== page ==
This court's review of the Secretary's denial of Johnson's claim is strictly limited by 42 U.S.C. Sec. 405(g). Where the record as a whole contains substantial evidence to support the Secretary's determinations, the Secretary's decision must be affirmed. Richardson v. Perales, 402 U.S. 389, 401 (1971). "Substantial evidence" is defined as "such relevant evidence as a reasonable mind might accept as adequate to support a conclusion." Id. In determining disability, the Secretary employs the familiar five-step sequential analysis. See 20 C.F.R. Sec. 404.1520 (1994). In this case we are concerned with steps four and five.
Plaintiff challenges that the Secretary's findings that his subjective complaints of pain were not supported by the objective medical evidence and were not credible. In evaluating subjective complaints of disabling pain, this court looks to see whether there is objective medical evidence of an underlying medical condition, and, if so, then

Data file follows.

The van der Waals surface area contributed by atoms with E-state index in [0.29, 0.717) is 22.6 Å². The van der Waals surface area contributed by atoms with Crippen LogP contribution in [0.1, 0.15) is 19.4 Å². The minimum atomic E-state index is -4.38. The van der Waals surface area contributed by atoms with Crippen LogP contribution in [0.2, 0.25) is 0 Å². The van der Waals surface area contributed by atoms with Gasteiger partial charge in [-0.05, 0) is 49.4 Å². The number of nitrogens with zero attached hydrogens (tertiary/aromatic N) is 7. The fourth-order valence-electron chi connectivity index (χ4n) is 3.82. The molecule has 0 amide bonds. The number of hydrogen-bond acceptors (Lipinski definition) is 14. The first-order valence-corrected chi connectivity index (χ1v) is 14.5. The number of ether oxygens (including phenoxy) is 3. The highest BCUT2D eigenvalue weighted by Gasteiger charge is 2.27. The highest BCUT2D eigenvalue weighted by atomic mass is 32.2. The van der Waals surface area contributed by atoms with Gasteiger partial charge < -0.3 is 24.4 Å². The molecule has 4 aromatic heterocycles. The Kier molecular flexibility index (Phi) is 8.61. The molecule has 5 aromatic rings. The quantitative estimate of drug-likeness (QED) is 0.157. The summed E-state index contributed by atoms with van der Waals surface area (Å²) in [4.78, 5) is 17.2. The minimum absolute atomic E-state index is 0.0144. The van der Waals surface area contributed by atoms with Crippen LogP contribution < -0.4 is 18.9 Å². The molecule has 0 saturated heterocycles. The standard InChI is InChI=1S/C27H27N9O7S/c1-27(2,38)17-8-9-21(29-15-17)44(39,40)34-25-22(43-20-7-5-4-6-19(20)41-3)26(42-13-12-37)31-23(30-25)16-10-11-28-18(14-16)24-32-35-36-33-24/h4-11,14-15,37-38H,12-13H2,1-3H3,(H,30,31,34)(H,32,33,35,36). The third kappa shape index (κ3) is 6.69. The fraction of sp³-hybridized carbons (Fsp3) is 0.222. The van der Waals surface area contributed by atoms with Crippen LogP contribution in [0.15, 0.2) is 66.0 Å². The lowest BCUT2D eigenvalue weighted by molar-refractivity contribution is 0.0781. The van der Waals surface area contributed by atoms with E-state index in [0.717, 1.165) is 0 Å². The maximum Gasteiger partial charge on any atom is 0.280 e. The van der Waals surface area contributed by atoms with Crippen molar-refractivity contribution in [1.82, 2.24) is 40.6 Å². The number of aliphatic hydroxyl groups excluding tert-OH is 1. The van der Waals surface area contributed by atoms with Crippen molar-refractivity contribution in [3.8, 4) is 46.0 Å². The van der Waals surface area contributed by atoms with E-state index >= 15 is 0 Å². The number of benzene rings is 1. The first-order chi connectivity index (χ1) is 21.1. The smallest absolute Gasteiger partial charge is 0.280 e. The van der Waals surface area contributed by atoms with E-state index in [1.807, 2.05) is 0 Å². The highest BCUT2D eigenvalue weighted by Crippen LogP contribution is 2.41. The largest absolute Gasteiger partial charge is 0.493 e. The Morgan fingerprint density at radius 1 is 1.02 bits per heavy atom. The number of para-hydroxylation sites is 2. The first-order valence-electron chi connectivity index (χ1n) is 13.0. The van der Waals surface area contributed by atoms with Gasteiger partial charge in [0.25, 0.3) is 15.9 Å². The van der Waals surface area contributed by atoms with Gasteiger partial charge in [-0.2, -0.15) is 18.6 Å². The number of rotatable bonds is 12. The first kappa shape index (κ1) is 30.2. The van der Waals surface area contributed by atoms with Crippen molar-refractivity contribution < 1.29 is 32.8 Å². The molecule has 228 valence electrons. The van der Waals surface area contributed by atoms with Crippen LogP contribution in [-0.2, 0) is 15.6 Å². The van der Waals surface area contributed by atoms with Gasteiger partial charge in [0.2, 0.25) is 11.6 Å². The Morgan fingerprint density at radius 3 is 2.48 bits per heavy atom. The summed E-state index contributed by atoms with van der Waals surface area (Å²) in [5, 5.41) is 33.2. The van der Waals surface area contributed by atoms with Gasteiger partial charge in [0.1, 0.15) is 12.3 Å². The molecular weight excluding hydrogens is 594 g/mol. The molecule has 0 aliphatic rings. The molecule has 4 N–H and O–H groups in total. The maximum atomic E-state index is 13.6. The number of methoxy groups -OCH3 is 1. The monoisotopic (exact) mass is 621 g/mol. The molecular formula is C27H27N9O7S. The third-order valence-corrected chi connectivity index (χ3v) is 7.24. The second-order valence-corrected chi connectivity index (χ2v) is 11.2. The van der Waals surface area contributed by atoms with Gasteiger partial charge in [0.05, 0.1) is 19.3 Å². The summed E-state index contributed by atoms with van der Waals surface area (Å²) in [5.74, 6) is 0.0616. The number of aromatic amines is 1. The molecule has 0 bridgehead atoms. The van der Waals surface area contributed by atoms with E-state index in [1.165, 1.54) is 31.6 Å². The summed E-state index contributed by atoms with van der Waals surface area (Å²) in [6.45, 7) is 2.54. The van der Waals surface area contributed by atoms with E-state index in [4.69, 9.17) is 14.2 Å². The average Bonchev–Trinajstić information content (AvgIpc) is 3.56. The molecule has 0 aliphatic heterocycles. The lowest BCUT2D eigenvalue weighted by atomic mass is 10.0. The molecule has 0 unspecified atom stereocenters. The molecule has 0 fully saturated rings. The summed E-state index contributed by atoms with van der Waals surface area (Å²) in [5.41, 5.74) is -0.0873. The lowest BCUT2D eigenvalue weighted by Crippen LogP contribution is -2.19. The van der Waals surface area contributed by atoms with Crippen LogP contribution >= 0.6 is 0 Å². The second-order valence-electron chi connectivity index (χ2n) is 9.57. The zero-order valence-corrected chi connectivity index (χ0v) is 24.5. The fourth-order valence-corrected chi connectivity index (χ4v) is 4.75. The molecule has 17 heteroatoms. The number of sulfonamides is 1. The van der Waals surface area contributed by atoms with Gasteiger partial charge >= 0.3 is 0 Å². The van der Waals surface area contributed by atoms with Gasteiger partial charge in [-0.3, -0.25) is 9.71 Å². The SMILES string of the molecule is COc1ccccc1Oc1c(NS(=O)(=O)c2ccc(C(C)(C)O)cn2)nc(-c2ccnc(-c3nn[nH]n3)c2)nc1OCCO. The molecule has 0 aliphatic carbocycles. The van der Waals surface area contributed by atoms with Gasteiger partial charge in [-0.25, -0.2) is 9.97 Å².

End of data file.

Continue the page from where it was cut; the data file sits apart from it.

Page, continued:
1) whether objective medical evidence confirms the severity of the alleged pain arising from the condition; or,
2) whether the objectively established medical condition is of such a severity that it can reasonably be expected to produce the alleged disabling pain.
Duncan v. Secretary of Health & Human Servs., 801 F.2d 847, 853 (6th Cir. 1986). See also Felisky v. Bowen, 35 F.3d 1027 (6th Cir. 1994) (noting that the Duncan standard is a "more succinct form" of the basic standard for evaluating subjective complaints of pain found in SSA regulations 20 C.F.R. Sec. 404.1529). This standard "does not require, however, 'objective evidence of the pain itself."' Duncan, 801 F.2d at 853 (quoting Green v. Schweicker, 749 F.2d 1066, 1071 (3d Cir. 1984)).